Ellis County Courthouse
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Ellis County was formed December 20, 1849, from Robertson and Navarro counties. It was named for Richard Ellis, President of the March, 1836, Independence Convention at Washington-on-the-Brazos, which declared the independence of Texas from Mexico.
The community of Waxahachie (Indian word meaning "Cow" or "Buffalo" creek) had been founded two years earlier on Waxahachie Creek by Emory W. Rogers, who gave land for the courthouse site.
The first meeting of the Ellis County Commissioners Court was held on August 19, 1850. The court placed an order with Joseph Wittenberg to build a courthouse with the specifications that it was to be constructed of logs, 16 feet by 18 feet in size, and cost no more than $59. Wittenberg could not get logs and construct the building for that price, so he bought a log building in Dallas County and moved it to Waxahachie with two teams of oxen. By using volunteer labor, he was able to rebuild the structure in time for the first session of District Court on October 28, 1850.
The second courthouse was a two story frame building, 24 feet by 36 feet. David P. Ferris built it in 1854 at a cost of $1999. The Honorable John H. Reagan, Judge of the 9th District, declared the structure the most magnificent courthouse in the district.
The third courthouse was completed in 1873 at a cost of $40,000. It was also a two story structure being 60 feet square by 80 feet tall and was constructed of hard native yellow limestone from a quarry about two miles east of Waxahachie. In 1887, a detached two story records building, 25 feet by 45 feet, was added on the west/southwest side of the courthouse grounds to house records.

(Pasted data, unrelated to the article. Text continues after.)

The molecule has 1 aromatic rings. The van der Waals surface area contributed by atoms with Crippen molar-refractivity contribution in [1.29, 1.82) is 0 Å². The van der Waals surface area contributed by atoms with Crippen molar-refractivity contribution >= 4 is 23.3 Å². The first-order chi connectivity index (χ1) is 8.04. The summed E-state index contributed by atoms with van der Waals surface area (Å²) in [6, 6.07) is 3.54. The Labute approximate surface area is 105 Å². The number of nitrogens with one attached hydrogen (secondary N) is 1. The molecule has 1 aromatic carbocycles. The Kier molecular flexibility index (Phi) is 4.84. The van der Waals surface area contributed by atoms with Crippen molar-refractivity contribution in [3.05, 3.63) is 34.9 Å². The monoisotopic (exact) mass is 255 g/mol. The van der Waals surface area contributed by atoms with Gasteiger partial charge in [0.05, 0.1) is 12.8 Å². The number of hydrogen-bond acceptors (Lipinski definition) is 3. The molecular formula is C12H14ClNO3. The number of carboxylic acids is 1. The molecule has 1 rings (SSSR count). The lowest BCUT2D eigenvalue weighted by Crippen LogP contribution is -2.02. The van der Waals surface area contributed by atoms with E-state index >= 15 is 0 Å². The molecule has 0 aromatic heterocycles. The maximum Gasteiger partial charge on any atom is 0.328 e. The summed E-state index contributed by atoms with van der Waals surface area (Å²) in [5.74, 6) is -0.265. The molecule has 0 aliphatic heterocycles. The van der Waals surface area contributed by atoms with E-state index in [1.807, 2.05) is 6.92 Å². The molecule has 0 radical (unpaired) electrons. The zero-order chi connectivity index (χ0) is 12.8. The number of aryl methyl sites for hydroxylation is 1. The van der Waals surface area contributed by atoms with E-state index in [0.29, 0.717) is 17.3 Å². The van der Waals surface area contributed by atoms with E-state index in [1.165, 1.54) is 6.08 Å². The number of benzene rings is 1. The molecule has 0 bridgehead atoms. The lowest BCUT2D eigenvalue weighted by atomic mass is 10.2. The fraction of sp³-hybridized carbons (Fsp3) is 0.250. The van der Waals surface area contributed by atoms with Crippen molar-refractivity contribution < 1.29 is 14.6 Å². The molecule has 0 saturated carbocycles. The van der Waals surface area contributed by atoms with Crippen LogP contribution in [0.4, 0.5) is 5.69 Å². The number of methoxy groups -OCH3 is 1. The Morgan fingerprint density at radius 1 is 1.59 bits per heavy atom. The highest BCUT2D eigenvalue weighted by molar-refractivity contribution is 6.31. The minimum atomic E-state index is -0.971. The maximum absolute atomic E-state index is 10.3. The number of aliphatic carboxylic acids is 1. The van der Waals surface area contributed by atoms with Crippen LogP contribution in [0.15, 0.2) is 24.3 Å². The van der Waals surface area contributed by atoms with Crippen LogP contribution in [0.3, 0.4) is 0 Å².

Construction of the Ellis County's present courthouse was steeped in controversy and litigation from planning to completion. The cost, need and site location were matter of heated debate. One county commissioner who refused to appear at meetings to raise the taxes necessary to fund the project was removed from office by the District Judge and replaced. After months of wrangling, the cornerstone was laid amongst much pomp and pageantry on July 4, 1895. Thousands attended the ceremony and the barbecue picnic which followed.
Apparently the taxpayers were outraged at the cost of the new courthouse because every incumbent county official was defeated in the election of 1894. The County Commissioner who opposed its construction and had been removed from office, was elected to return. When the courthouse neared completion in 1897 the names of the new county officials were to be engraved in polished granite at the west entrance. More dissension arose when some citizens felt the names of the officials who began the project should be included. A compromise was reached and the county placed the names of the officials on one side of the archway and the local Masonic Lodge paid for the installation of the names of the defeated officials on the other side where they face each other today in perpetual opposition.
Architect James Riely Gordon designed Ellis County's present courthouse. Although he is listed on the cornerstone, Gordon was never employed as architect or provided professional services to Ellis County. Otto Kroeger, a San Antonio contractor and business relation of Gordon, sold Gordon's plans to the Ellis County Commissioners and was the initial contractor for the building. Due to the controversy between the Commissioners, the newly elected officials hired Fort Worth architect Marshal Sanguinet as consultant and construction supervisor, replacing Kroeger of his duties. Sanguinet is responsible for making cost saving changes to the original plans, freeing funds to employ the stone yard of Theodore Beilharz and his talented German stone carvers. The result is some of the finest stone work in the state of Texas. Credit must be given Beilharz and Sanguinet for the overall architectural success of the Ellis County Courthouse.